The future for Mediterranean wetlands: 50 key issues and 50 important conservation research questions

Nigel G. Taylor*, Patrick Grillas, Hazem Al Hreisha, Özge Balkız, Maud Borie, Olivier Boutron, Ana Catita, Jocelyn Champagnon, Semia Cherif, Kerim Çiçek, Luís T. Costa, Mohamed Dakki, Mauro Fois, Thomas Galewski, Alessandro Galli, Nicholas M. Georgiadis, Andy J. Green, Virgilio Hermoso, Rezart Kapedani, Manfred A. LangeZoran Mateljak, Maher Osta, Eva Papastergiadou, Clairie Papazoglou, Sergi Sabater, Boudjéma Samraoui, Farrah Samraoui, Abdelkrim Si Bachir, Eva Tankovic, Mathieu Thévenet, Antonio Troya, William J. Sutherland

*Corresponding author for this work

Research output: Contribution to journalArticlepeer-review

34 Citations (Scopus)


Wetlands are critically important for biodiversity and human wellbeing, but face a range of challenges. This is especially true in the Mediterranean region, where wetlands support endemic and threatened species and remain integral to human societies, but have been severely degraded in recent decades. Here, in order to raise awareness of future challenges and opportunities for Mediterranean wetlands, and to inform proactive research and management, we identified (a) 50 key issues that might affect Mediterranean wetlands between 2020 and 2050, and (b) 50 important research questions that, if answered, would have the greatest impact on the conservation of Mediterranean wetlands between 2020 and 2050. We gathered ideas through an online survey and review of recent literature. A diverse assessment panel prioritised ideas through an iterative, anonymised, Delphi-like process of scoring, voting and discussion. The prioritised issues included some that are already well known but likely to have a large impact on Mediterranean wetlands in the next 30 years (e.g. the accumulation of dams and reservoirs, plastic pollution and weak governance), and some that are currently overlooked in the context of Mediterranean wetlands (e.g. increasing desalination capacity and development of antimicrobial resistance). Questions largely focused on how best to carry out conservation interventions, or understanding the impacts of threats to inform conservation decision-making. This analysis will support research, policy and practice related to environmental conservation and sustainable development in the Mediterranean, and provides a model for similar analyses elsewhere in the world.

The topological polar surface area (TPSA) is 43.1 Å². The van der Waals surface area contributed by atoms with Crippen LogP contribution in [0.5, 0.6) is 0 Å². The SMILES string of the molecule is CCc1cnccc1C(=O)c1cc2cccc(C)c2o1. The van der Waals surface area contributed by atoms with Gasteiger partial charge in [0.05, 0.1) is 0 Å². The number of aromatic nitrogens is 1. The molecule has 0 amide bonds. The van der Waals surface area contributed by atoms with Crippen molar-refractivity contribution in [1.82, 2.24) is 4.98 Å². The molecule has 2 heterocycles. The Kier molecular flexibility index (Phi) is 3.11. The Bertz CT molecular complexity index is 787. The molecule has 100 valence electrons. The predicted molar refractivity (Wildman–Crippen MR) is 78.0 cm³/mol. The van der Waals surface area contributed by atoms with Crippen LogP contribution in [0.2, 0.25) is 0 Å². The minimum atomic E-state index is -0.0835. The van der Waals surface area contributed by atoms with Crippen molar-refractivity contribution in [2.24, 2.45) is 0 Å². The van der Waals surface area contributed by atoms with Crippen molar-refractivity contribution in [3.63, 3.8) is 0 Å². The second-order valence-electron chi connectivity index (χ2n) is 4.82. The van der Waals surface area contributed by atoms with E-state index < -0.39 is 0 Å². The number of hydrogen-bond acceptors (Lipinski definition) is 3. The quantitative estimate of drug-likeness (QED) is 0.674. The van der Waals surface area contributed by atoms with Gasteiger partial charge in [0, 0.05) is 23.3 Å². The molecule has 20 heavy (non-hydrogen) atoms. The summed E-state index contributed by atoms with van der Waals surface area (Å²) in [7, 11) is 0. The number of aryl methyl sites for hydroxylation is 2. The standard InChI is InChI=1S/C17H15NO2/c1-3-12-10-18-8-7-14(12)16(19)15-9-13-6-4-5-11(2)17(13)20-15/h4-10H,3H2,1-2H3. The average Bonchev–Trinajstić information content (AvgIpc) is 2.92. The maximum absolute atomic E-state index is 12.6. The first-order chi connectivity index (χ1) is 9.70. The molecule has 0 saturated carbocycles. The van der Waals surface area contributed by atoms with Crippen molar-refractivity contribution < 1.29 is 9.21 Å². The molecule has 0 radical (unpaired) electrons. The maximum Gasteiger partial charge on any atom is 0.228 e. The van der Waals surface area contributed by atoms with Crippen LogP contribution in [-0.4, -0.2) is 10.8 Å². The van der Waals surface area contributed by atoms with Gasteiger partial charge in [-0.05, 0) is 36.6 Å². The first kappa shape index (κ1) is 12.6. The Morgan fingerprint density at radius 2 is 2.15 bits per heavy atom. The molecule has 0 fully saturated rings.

Original languageEnglish
Article number33
JournalRegional environmental change
Issue number2
Publication statusPublished - Jun 2021


  • Aquatic ecosystems
  • Europe
  • Foresight
  • Horizon scan
  • Middle East and North Africa
  • Ramsar


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